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A patient with COVID-19 is carried in a stretcher inside Juarez Hospital, as the coronavirus disease (COVID-19) continues, in Mexico City, Mexico April 29, 2020. Photo: Carlos Jasso/Reuters.
A patient with COVID-19 is carried in a stretcher inside Juarez Hospital, as the coronavirus disease (COVID-19) continues, in Mexico City, Mexico April 29, 2020. Photo: Carlos Jasso/Reuters.

State-run hospitals in Mexico City start accepting COVID-19 patients without health insurance

The decision from the Mexican Social Security Institute comes a week after many of the country’s private providers said they’ve run out of space.

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While Mexico’s Deputy Health Minister, Hugo López-Gattel says there’s “light at the end of the tunnel” of Mexico’s COVID-19 experience in places like Cancún and Quintana Roo, Mexico City is one of the epicenters of the virus.

The situation there is similar to ones found in other hard-hit parts of the world like Italy, Spain and the U.S. A week ago, Bloomberg reported ABC Medical Center, one of the country’s top private centers, couldn’t accept anymore COVID-19 patients because it had run out of ventilators.

It joined other private health centers like Hospital Español and Medica Sur that have either run out of supplies or ample space for COVID-19 patients.

In Mexico, people either opt for being covered by the country’s public healthcare system through the Mexican Social Security Institute (IMSS) or pay for private health insurance. Both systems operate their own hospitals that don’t accept the other’s health insurance.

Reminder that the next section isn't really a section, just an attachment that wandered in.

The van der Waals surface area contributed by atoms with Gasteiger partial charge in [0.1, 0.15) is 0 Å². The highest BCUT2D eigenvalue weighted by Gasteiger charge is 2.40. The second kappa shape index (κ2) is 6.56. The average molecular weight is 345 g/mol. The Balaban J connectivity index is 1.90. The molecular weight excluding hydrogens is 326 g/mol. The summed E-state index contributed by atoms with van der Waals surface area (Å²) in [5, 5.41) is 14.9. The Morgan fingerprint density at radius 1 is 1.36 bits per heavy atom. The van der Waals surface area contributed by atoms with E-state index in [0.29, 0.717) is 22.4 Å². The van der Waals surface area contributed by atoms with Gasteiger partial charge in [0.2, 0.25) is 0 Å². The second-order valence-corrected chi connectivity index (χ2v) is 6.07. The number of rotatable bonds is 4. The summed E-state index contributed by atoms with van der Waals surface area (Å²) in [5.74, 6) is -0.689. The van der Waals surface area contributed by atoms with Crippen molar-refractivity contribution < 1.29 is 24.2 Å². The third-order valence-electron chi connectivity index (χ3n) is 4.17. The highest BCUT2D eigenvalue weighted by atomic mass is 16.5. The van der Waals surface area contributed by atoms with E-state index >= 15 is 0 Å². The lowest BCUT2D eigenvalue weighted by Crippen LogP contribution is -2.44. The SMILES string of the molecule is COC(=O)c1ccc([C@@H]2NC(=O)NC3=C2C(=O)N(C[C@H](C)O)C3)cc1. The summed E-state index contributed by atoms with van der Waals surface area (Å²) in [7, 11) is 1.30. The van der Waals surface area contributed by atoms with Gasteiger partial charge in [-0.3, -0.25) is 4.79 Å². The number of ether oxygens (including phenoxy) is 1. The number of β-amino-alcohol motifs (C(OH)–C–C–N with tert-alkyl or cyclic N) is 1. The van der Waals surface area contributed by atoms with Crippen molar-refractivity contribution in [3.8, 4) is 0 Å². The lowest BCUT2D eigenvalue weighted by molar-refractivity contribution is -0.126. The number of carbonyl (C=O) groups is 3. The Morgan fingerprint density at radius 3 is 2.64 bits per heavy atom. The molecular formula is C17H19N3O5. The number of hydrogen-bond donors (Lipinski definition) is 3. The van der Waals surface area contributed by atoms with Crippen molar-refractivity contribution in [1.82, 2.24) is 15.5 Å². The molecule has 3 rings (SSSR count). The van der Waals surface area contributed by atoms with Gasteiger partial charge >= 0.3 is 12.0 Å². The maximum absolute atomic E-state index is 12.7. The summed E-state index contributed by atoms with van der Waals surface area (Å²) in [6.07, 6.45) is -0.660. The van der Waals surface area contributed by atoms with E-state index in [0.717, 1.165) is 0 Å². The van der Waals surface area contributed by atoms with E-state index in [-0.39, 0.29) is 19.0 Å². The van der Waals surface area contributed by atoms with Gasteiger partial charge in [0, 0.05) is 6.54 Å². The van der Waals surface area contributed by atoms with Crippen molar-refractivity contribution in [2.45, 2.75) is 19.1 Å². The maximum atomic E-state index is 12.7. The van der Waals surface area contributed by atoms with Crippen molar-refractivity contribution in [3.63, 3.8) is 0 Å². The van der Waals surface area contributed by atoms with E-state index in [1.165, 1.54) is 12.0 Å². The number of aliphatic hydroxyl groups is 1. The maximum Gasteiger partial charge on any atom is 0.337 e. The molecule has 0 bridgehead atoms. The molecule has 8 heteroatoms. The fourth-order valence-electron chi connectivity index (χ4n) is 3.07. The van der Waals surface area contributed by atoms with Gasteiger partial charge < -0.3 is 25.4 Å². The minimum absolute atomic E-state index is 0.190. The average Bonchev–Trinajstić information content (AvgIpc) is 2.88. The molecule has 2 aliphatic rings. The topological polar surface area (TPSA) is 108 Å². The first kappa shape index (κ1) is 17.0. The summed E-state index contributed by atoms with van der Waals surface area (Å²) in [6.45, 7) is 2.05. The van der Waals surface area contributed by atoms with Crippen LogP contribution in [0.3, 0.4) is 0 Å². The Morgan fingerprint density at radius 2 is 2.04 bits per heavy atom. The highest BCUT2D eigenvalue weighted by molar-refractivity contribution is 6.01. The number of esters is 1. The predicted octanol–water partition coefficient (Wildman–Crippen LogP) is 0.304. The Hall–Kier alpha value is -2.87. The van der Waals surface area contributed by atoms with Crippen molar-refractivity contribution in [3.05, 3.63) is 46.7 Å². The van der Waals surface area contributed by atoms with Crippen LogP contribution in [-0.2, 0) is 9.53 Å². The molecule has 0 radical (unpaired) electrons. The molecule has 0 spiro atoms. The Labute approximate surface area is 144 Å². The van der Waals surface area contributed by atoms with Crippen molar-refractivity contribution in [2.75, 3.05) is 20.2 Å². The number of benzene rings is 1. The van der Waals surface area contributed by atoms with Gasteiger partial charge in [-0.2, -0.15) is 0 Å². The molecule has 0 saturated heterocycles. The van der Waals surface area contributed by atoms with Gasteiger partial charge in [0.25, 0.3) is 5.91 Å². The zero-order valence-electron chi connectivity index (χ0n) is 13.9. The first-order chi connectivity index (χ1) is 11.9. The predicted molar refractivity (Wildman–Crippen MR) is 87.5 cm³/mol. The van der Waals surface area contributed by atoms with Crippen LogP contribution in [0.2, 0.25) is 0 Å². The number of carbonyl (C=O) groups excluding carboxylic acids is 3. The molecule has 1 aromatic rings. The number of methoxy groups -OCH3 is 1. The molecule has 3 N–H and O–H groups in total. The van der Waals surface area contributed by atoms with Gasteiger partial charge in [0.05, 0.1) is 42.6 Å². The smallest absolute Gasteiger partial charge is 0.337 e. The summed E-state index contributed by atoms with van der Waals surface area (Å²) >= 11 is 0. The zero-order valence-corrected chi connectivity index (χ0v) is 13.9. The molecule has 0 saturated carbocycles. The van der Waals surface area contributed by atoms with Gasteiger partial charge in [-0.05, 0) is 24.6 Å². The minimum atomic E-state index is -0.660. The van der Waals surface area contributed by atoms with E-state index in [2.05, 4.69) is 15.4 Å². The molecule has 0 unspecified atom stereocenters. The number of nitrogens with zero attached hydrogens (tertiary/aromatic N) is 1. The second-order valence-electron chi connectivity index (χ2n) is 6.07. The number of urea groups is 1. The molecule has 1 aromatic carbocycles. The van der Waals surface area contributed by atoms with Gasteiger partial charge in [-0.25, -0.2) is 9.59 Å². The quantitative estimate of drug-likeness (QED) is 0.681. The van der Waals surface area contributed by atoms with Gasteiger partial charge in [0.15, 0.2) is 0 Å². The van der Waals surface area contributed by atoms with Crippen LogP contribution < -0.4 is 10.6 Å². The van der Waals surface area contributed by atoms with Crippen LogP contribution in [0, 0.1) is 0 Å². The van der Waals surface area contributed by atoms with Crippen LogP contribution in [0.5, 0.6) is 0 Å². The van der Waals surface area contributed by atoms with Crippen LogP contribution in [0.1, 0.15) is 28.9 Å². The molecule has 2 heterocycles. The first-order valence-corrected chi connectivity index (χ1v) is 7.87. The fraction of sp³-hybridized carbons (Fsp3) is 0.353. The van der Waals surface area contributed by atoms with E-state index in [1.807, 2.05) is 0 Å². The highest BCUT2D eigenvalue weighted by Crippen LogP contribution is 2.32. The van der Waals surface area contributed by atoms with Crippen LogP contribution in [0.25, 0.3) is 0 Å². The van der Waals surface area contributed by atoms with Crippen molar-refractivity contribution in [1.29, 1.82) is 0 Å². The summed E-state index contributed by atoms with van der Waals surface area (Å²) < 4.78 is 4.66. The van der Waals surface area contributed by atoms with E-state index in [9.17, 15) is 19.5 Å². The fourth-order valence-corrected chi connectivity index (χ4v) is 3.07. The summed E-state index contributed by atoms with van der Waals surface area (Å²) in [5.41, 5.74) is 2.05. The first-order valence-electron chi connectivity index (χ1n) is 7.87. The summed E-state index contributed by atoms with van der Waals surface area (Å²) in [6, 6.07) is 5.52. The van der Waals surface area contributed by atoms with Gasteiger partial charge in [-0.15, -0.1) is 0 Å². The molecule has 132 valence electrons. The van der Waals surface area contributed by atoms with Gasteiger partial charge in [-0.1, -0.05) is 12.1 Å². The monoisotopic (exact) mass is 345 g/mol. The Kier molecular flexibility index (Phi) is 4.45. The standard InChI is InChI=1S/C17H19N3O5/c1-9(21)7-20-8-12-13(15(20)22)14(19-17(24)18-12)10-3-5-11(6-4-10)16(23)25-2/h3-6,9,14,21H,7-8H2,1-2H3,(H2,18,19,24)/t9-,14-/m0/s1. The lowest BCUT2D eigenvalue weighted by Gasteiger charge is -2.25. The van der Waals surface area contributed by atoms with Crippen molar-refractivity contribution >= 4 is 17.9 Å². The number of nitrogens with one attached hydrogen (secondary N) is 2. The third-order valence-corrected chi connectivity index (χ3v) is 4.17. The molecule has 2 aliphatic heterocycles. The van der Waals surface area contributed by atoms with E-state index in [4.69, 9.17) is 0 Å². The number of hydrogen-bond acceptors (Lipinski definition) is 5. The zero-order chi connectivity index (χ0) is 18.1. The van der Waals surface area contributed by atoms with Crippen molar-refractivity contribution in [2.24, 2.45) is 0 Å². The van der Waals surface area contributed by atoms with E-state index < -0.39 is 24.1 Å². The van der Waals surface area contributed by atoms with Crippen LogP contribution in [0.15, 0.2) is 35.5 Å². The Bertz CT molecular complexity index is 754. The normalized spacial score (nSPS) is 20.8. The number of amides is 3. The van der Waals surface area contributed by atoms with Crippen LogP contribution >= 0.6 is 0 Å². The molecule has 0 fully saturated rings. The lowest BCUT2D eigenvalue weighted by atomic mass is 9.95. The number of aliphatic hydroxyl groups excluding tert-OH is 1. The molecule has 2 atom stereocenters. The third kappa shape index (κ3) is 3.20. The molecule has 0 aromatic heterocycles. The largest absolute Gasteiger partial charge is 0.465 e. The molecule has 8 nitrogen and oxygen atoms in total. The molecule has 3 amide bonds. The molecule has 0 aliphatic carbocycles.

Part of the COVID-19 patient crush at private institutions comes from an agreement made between the Mexican government and its private healthcare providers, where some private centers would accept COVID-19 patients with healthcare plans through IMSS.

Mexico’s total COVID-19 count is approaching 25,000 with more than 5,500 in Mexico City as of Saturday, May 2. 

At first glance, the number doesn’t seem high for a health infrastructure covering a city of close to 9 million, but a third of the city’s cases have resulted in hospitalizations according to data from the country’s health ministry.

With portions of the private sector struggling to keep up, the IMSS announced on May 2, that it would accept patients without insurance in Mexico City. 

Collectively, hospitals under IMSS in the city were operating at 68% capacity on the day of the announcement, as reported by Mexico News Daily.

A week ago, on April 28, 12 of the 56 total public hospitals in the city were full.

Outside of Mexico City, the next highest infection counts are in the states of México, Baja California and Tabasco.

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